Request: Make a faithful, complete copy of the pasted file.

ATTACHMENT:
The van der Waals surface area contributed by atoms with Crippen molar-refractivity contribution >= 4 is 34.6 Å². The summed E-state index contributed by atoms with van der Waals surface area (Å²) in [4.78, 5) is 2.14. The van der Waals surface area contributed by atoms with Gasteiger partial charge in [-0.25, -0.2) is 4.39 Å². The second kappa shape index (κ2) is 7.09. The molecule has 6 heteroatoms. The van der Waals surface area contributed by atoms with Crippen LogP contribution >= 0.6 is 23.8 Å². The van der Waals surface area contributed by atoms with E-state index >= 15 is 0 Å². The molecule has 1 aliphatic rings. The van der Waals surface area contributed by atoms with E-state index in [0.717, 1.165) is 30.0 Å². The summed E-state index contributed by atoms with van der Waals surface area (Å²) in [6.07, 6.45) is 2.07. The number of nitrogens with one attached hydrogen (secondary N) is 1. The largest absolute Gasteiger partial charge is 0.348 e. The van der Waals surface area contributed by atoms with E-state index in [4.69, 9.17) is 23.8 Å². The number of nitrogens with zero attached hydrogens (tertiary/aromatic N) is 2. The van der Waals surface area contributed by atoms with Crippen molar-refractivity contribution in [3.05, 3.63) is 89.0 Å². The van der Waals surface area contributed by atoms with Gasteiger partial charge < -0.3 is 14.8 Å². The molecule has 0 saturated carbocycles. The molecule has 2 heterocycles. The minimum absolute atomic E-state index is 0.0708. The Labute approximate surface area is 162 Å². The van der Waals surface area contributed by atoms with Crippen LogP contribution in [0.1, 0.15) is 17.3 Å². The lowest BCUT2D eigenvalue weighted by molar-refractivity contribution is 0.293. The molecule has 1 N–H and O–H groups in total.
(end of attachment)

The van der Waals surface area contributed by atoms with Crippen molar-refractivity contribution >= 4 is 34.6 Å². The summed E-state index contributed by atoms with van der Waals surface area (Å²) in [4.78, 5) is 2.14. The van der Waals surface area contributed by atoms with Gasteiger partial charge in [-0.25, -0.2) is 4.39 Å². The second kappa shape index (κ2) is 7.09. The molecule has 6 heteroatoms. The van der Waals surface area contributed by atoms with Crippen LogP contribution >= 0.6 is 23.8 Å². The van der Waals surface area contributed by atoms with E-state index >= 15 is 0 Å². The molecule has 1 aliphatic rings. The van der Waals surface area contributed by atoms with E-state index in [0.717, 1.165) is 30.0 Å². The summed E-state index contributed by atoms with van der Waals surface area (Å²) in [6.07, 6.45) is 2.07. The number of nitrogens with one attached hydrogen (secondary N) is 1. The largest absolute Gasteiger partial charge is 0.348 e. The van der Waals surface area contributed by atoms with E-state index in [4.69, 9.17) is 23.8 Å². The number of nitrogens with zero attached hydrogens (tertiary/aromatic N) is 2. The van der Waals surface area contributed by atoms with Crippen molar-refractivity contribution in [3.05, 3.63) is 89.0 Å². The van der Waals surface area contributed by atoms with Gasteiger partial charge < -0.3 is 14.8 Å². The molecule has 0 saturated carbocycles. The molecule has 2 heterocycles. The minimum absolute atomic E-state index is 0.0708. The Labute approximate surface area is 162 Å². The van der Waals surface area contributed by atoms with Crippen LogP contribution in [0.1, 0.15) is 17.3 Å². The lowest BCUT2D eigenvalue weighted by molar-refractivity contribution is 0.293. The molecule has 1 N–H and O–H groups in total.